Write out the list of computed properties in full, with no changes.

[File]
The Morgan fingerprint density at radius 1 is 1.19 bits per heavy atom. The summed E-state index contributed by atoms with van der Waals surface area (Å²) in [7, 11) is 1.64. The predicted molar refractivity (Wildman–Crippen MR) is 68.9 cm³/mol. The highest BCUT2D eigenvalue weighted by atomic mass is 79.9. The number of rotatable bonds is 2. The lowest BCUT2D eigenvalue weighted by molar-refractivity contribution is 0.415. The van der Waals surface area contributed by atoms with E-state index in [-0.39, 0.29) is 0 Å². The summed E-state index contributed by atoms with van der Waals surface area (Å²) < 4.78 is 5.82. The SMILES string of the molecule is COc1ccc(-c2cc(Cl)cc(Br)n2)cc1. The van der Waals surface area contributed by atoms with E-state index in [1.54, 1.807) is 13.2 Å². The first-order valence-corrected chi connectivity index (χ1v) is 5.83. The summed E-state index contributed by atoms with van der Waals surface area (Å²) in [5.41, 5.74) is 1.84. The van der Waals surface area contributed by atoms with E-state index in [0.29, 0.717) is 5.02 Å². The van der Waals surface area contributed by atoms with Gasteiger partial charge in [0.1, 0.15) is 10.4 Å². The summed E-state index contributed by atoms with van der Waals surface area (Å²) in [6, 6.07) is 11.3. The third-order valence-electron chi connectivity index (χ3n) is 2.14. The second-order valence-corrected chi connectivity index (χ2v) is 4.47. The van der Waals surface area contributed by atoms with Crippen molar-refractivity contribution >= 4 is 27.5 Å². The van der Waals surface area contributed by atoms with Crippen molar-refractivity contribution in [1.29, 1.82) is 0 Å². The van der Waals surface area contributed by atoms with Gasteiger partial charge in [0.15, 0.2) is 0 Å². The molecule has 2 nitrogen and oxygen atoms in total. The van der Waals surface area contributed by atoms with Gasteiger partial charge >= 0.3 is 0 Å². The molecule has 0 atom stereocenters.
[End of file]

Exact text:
The Morgan fingerprint density at radius 1 is 1.19 bits per heavy atom. The summed E-state index contributed by atoms with van der Waals surface area (Å²) in [7, 11) is 1.64. The predicted molar refractivity (Wildman–Crippen MR) is 68.9 cm³/mol. The highest BCUT2D eigenvalue weighted by atomic mass is 79.9. The number of rotatable bonds is 2. The lowest BCUT2D eigenvalue weighted by molar-refractivity contribution is 0.415. The van der Waals surface area contributed by atoms with E-state index in [-0.39, 0.29) is 0 Å². The summed E-state index contributed by atoms with van der Waals surface area (Å²) < 4.78 is 5.82. The SMILES string of the molecule is COc1ccc(-c2cc(Cl)cc(Br)n2)cc1. The van der Waals surface area contributed by atoms with E-state index in [1.54, 1.807) is 13.2 Å². The first-order valence-corrected chi connectivity index (χ1v) is 5.83. The summed E-state index contributed by atoms with van der Waals surface area (Å²) in [5.41, 5.74) is 1.84. The van der Waals surface area contributed by atoms with E-state index in [0.29, 0.717) is 5.02 Å². The van der Waals surface area contributed by atoms with Gasteiger partial charge in [0.1, 0.15) is 10.4 Å². The summed E-state index contributed by atoms with van der Waals surface area (Å²) in [6, 6.07) is 11.3. The third-order valence-electron chi connectivity index (χ3n) is 2.14. The second-order valence-corrected chi connectivity index (χ2v) is 4.47. The van der Waals surface area contributed by atoms with Crippen molar-refractivity contribution >= 4 is 27.5 Å². The van der Waals surface area contributed by atoms with Crippen molar-refractivity contribution in [1.29, 1.82) is 0 Å². The van der Waals surface area contributed by atoms with Gasteiger partial charge in [0.15, 0.2) is 0 Å². The molecule has 2 nitrogen and oxygen atoms in total. The van der Waals surface area contributed by atoms with Gasteiger partial charge >= 0.3 is 0 Å². The molecule has 0 atom stereocenters.